Date of Award

12-2015

Degree Type

Dissertation

Degree Name

Doctor of Philosophy

Major

Child and Family Studies

Major Professor

Priscilla Blanton

Committee Members

John G. Orme, Brian K. Barber, Spencer Olmstead

Abstract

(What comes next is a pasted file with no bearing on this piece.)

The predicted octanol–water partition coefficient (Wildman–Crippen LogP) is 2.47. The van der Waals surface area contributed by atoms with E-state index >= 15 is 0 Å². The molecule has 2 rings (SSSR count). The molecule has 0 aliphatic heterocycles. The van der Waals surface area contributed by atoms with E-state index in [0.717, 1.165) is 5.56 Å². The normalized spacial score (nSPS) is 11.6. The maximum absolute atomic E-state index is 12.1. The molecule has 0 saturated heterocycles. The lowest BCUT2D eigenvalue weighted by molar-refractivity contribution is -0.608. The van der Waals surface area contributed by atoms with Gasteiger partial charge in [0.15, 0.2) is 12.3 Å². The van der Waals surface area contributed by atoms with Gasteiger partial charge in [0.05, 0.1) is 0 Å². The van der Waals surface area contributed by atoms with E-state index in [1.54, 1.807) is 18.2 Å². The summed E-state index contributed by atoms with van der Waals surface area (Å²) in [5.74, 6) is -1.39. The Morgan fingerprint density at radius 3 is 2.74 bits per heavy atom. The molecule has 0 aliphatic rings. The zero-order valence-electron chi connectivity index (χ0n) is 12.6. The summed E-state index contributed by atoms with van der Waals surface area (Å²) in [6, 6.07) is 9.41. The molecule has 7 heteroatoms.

The world in which children develop is becoming increasingly complex and includes exposure to individuals with variations in background and identity. The development of a peaceful global community will demand empathy (compassionate perspective taking and empathic concern for the position of another person). Data examined in this study came from the Ogden Youth and Family Project. A random sample of fifth- and eighth-grade classrooms in the Ogden City School District in 1994 and 1996 provided the data examined on empathy and perceived parental support. The final sample for this study was comprised of 286 cases. Perceived Mother Support and Father Support were assessed at time one (1994) using the 10-item acceptance subscale of the 30-item version (Schludermann & Schludermann, 1970) of the Child Report of Parent Behavior Index (CRPBI; Schaefer, 1965) termed by Barber, Stolz, and Olson (2005) as Parental Support. Youth Empathy was measured using 14 items designed to address two dimensions of empathy, Perspective Taking and Empathic Concern in subscales from Davis’s (1980) self-report Interpersonal Reactivity Index. After confirming the factor structures of the scales, a path model examining how perceived Mother Support and Father Support separately influenced adolescent reported cognitive and affective empathy was tested, for the total population and for girls and boys separately. The paths from perceived Mother Support and Father Support to Empathic Concern and Perspective Taking were positive and significant for boys and girls when the sample was evaluated as a whole. When examining separate models for boys and girls, the path from perceived Mother Support in fifth grade to Perspective Taking at seventh grade was only positive and significant for girls and the path from perceived Father Support in fifth grade to Empathic Concern at seventh grade was only positive and significant for boys. The findings of this study indicated that the relationship with the same gender parent was uniquely important in early adolescence for a specific aspect of empathy, Perspective Taking for girls and Empathic Concern for boys. Links between theoretical perspectives and findings, as well as implications for future research and practice were discussed.

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